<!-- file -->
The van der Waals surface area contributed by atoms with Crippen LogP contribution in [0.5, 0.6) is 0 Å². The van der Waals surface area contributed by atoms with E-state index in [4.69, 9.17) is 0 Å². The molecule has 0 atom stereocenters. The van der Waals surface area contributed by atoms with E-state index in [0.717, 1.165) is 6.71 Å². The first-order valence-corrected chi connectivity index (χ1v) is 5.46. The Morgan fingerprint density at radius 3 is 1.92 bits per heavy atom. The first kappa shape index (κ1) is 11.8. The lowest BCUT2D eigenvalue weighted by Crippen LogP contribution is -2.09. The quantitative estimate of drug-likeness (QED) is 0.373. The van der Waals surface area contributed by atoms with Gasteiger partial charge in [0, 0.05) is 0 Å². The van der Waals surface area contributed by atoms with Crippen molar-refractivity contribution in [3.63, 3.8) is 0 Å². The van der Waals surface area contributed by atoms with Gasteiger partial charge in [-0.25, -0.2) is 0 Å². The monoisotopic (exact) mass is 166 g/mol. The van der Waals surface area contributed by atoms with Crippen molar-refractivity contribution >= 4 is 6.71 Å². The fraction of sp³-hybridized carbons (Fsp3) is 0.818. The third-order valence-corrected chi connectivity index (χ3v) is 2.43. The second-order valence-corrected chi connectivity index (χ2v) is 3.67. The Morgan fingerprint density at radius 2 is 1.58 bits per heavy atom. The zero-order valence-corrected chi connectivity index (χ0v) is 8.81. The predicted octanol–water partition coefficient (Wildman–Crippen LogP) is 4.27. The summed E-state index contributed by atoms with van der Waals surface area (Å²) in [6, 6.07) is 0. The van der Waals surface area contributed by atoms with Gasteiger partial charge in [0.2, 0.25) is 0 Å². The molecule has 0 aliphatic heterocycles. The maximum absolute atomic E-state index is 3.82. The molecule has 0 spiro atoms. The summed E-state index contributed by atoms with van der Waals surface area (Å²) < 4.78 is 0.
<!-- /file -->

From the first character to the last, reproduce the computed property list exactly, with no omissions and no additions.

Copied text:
The van der Waals surface area contributed by atoms with Crippen LogP contribution in [0.5, 0.6) is 0 Å². The van der Waals surface area contributed by atoms with E-state index in [4.69, 9.17) is 0 Å². The molecule has 0 atom stereocenters. The van der Waals surface area contributed by atoms with E-state index in [0.717, 1.165) is 6.71 Å². The first-order valence-corrected chi connectivity index (χ1v) is 5.46. The Morgan fingerprint density at radius 3 is 1.92 bits per heavy atom. The first kappa shape index (κ1) is 11.8. The lowest BCUT2D eigenvalue weighted by Crippen LogP contribution is -2.09. The quantitative estimate of drug-likeness (QED) is 0.373. The van der Waals surface area contributed by atoms with Gasteiger partial charge in [0, 0.05) is 0 Å². The van der Waals surface area contributed by atoms with Crippen molar-refractivity contribution in [3.63, 3.8) is 0 Å². The van der Waals surface area contributed by atoms with Gasteiger partial charge in [-0.25, -0.2) is 0 Å². The monoisotopic (exact) mass is 166 g/mol. The van der Waals surface area contributed by atoms with Crippen molar-refractivity contribution >= 4 is 6.71 Å². The fraction of sp³-hybridized carbons (Fsp3) is 0.818. The third-order valence-corrected chi connectivity index (χ3v) is 2.43. The second-order valence-corrected chi connectivity index (χ2v) is 3.67. The Morgan fingerprint density at radius 2 is 1.58 bits per heavy atom. The zero-order valence-corrected chi connectivity index (χ0v) is 8.81. The predicted octanol–water partition coefficient (Wildman–Crippen LogP) is 4.27. The summed E-state index contributed by atoms with van der Waals surface area (Å²) in [6, 6.07) is 0. The van der Waals surface area contributed by atoms with Gasteiger partial charge in [0.2, 0.25) is 0 Å². The molecule has 0 aliphatic heterocycles. The maximum absolute atomic E-state index is 3.82. The molecule has 0 spiro atoms. The summed E-state index contributed by atoms with van der Waals surface area (Å²) < 4.78 is 0.